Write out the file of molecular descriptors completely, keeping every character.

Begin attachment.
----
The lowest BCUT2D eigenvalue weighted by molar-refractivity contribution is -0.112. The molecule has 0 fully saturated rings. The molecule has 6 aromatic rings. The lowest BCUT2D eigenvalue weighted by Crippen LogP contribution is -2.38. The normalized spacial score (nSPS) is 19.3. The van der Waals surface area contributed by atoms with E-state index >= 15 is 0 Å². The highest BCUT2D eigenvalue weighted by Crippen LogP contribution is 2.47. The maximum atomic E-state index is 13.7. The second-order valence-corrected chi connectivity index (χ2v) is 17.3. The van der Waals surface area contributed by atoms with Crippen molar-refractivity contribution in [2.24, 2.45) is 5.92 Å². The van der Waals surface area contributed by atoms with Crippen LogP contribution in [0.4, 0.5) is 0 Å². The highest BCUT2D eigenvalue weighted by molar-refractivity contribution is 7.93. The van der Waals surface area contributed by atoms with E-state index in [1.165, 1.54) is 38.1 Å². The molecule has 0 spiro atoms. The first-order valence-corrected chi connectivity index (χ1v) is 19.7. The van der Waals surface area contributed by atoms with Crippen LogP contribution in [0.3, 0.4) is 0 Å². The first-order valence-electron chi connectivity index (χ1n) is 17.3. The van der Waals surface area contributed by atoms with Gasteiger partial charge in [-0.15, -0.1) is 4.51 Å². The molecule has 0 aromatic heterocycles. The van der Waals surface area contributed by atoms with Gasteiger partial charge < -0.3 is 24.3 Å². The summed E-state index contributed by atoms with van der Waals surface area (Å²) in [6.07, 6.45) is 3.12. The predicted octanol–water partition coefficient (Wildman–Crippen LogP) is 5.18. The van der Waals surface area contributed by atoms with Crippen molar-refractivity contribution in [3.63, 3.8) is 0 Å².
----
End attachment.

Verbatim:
The lowest BCUT2D eigenvalue weighted by molar-refractivity contribution is -0.112. The molecule has 0 fully saturated rings. The molecule has 6 aromatic rings. The lowest BCUT2D eigenvalue weighted by Crippen LogP contribution is -2.38. The normalized spacial score (nSPS) is 19.3. The van der Waals surface area contributed by atoms with E-state index >= 15 is 0 Å². The highest BCUT2D eigenvalue weighted by Crippen LogP contribution is 2.47. The maximum atomic E-state index is 13.7. The second-order valence-corrected chi connectivity index (χ2v) is 17.3. The van der Waals surface area contributed by atoms with Crippen molar-refractivity contribution in [2.24, 2.45) is 5.92 Å². The van der Waals surface area contributed by atoms with Crippen LogP contribution in [0.4, 0.5) is 0 Å². The highest BCUT2D eigenvalue weighted by molar-refractivity contribution is 7.93. The van der Waals surface area contributed by atoms with E-state index in [1.165, 1.54) is 38.1 Å². The molecule has 0 spiro atoms. The first-order valence-corrected chi connectivity index (χ1v) is 19.7. The van der Waals surface area contributed by atoms with Crippen LogP contribution in [0.3, 0.4) is 0 Å². The first-order valence-electron chi connectivity index (χ1n) is 17.3. The van der Waals surface area contributed by atoms with Gasteiger partial charge in [-0.15, -0.1) is 4.51 Å². The molecule has 0 aromatic heterocycles. The van der Waals surface area contributed by atoms with Gasteiger partial charge < -0.3 is 24.3 Å². The summed E-state index contributed by atoms with van der Waals surface area (Å²) in [6.07, 6.45) is 3.12. The predicted octanol–water partition coefficient (Wildman–Crippen LogP) is 5.18. The van der Waals surface area contributed by atoms with Crippen molar-refractivity contribution in [3.63, 3.8) is 0 Å².